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Popular European cinema in the 2000s: cinephilia, genre and heritage

Popular European cinema in the 2000s: cinephilia, genre and heritage
Popular European cinema in the 2000s: cinephilia, genre and heritage
The twenty-first century has witnessed a reinvigorated championing of auteurism in European cinema, centred on directors – many of them established veterans from previous decades – such as Pedro Costa, the Dardenne brothers, Michael Haneke, Cristian Mungiu, Christian Petzold, Alexander Sokurov, Béla Tarr and Lars von Trier. This renewed orientation towards art cinema practices (e.g. ‘slow’ cinema, new forms of cinematic realism) and particular channels of circulation (especially the festival circuit) is nowadays articulated within a globally expanded framework (see Galt & Schoonover 2010) that circumvents the Eurocentrism of previous understandings of art cinema. As early as 2005, Thomas Elsaesser noted that European art cinema had irrevocably lost its special status as an aesthetic blueprint and point of reference, becoming one facet within a decentred, post-national and polylocal, new global network of world cinemas (2005: 485–513). At a more fundamental level, European cinema and cinema as a medium itself have undergone radical transformations as a result of a proliferation of media platforms, the technological shift from analogue to digital and new modes of circulation and consumption (cf. Bordwell 2012). Set against these broader contexts and influences, I want to explore in this chapter what, if anything, the concept of ‘popular’ European cinema still signifies today, in terms of this being a productive category for academic enquiry, as a viable form of cinema and as an object of cinephilic attention.
33-58
I.B. Tauris
Bergfelder, Tim
fb4e3b67-06fd-4b9f-9a94-bc73a1c7c16d
Harrod, Mary
Liz, Mariana
Timoshkina, Alissa
Bergfelder, Tim
fb4e3b67-06fd-4b9f-9a94-bc73a1c7c16d
Harrod, Mary
Liz, Mariana
Timoshkina, Alissa

Bergfelder, Tim (2015) Popular European cinema in the 2000s: cinephilia, genre and heritage. In, Harrod, Mary, Liz, Mariana and Timoshkina, Alissa (eds.) The Europeanness of European Cinema: Identity, Meaning, Globalization. London and New York. I.B. Tauris, pp. 33-58. (doi:10.5040/9780755694822.ch-002).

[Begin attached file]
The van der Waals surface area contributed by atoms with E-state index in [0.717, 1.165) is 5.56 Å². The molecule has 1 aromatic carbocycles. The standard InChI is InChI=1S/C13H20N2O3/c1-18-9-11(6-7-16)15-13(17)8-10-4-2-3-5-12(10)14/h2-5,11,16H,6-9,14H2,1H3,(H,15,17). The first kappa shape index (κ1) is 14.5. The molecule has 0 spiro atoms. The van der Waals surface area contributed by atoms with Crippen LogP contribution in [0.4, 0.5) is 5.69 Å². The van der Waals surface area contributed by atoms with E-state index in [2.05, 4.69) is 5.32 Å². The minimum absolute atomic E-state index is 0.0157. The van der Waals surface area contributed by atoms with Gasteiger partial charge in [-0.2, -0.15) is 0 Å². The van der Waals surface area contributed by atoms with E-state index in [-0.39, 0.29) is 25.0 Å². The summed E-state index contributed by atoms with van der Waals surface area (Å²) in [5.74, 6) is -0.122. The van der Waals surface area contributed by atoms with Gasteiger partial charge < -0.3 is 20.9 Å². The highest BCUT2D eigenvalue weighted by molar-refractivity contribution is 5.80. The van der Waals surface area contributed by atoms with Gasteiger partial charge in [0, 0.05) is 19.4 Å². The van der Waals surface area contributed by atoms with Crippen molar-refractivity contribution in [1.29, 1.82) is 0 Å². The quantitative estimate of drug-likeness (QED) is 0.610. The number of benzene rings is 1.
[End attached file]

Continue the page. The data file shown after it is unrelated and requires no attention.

Record type: Book Section

Abstract

The twenty-first century has witnessed a reinvigorated championing of auteurism in European cinema, centred on directors – many of them established veterans from previous decades – such as Pedro Costa, the Dardenne brothers, Michael Haneke, Cristian Mungiu, Christian Petzold, Alexander Sokurov, Béla Tarr and Lars von Trier. This renewed orientation towards art cinema practices (e.g. ‘slow’ cinema, new forms of cinematic realism) and particular channels of circulation (especially the festival circuit) is nowadays articulated within a globally expanded framework (see Galt & Schoonover 2010) that circumvents the Eurocentrism of previous understandings of art cinema. As early as 2005, Thomas Elsaesser noted that European art cinema had irrevocably lost its special status as an aesthetic blueprint and point of reference, becoming one facet within a decentred, post-national and polylocal, new global network of world cinemas (2005: 485–513). At a more fundamental level, European cinema and cinema as a medium itself have undergone radical transformations as a result of a proliferation of media platforms, the technological shift from analogue to digital and new modes of circulation and consumption (cf. Bordwell 2012). Set against these broader contexts and influences, I want to explore in this chapter what, if anything, the concept of ‘popular’ European cinema still signifies today, in terms of this being a productive category for academic enquiry, as a viable form of cinema and as an object of cinephilic attention.

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Published date: 2015
Organisations: Film

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Local EPrints ID: 410611
URI: http://eprints.soton.ac.uk/id/eprint/410611
PURE UUID: 28ed9e38-8ac7-4c52-8063-0704142bd37d
ORCID for Tim Bergfelder: ORCID iD orcid.org/0000-0001-6585-6123

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Date deposited: 09 Jun 2017 09:13
Last modified: 09 Mar 2021 02:34

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Author: Tim Bergfelder ORCID iD
Editor: Mary Harrod
Editor: Mariana Liz
Editor: Alissa Timoshkina

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